Adversaries may develop exploits that can be used during targeting. An exploit takes advantage of a bug or vulnerability in order to cause unintended or unanticipated behavior to occur on computer hardware or software. Rather than finding/modifying exploits from online or purchasing them from exploit vendors, an adversary may develop their own exploits. Adversaries may use information acquired via Vulnerabilities to focus exploit development efforts. As part of the exploit development process, adversaries may uncover exploitable vulnerabilities through methods such as fuzzing and patch analysis.
As with legitimate development efforts, different skill sets may be required for developing exploits. The skills needed may be located in-house, or may need to be contracted out. Use of a contractor may be considered an extension of that adversary's exploit development capabilities, provided the adversary plays a role in shaping requirements and maintains an initial degree of exclusivity to the exploit.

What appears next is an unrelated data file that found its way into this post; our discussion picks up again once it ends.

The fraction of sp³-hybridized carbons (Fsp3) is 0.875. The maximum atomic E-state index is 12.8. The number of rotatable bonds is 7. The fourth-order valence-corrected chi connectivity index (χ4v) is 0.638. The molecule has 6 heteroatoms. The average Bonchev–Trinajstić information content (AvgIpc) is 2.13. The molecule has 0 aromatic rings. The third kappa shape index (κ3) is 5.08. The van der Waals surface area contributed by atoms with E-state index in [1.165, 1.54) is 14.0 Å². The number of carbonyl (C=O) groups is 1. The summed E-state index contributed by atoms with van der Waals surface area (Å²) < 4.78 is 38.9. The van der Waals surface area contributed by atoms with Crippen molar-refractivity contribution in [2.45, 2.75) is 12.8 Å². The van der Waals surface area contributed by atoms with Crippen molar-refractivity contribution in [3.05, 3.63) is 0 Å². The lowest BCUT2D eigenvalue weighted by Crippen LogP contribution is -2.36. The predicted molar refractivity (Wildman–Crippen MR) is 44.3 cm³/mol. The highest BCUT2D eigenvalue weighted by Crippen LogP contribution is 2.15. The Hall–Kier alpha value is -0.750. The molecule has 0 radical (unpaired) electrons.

Adversaries may use exploits during various phases of the adversary lifecycle (i.e. Exploit Public-Facing Application, Exploitation for Client Execution, Exploitation for Privilege Escalation, Exploitation for Defense Evasion, Exploitation for Credential Access, Exploitation of Remote Services, and Application or System Exploitation).
This technique cannot be easily mitigated with preventive controls since it is based on behaviors performed outside of the scope of enterprise defenses and controls.
Much of this activity will take place outside the visibility of the target organization, making detection of this behavior difficult. Detection efforts may be focused on behaviors relating to the use of exploits (i.e. Exploit Public-Facing Application, Exploitation for Client Execution, Exploitation for Privilege Escalation, Exploitation for Defense Evasion, Exploitation for Credential Access, Exploitation of Remote Services, and Application or System Exploitation).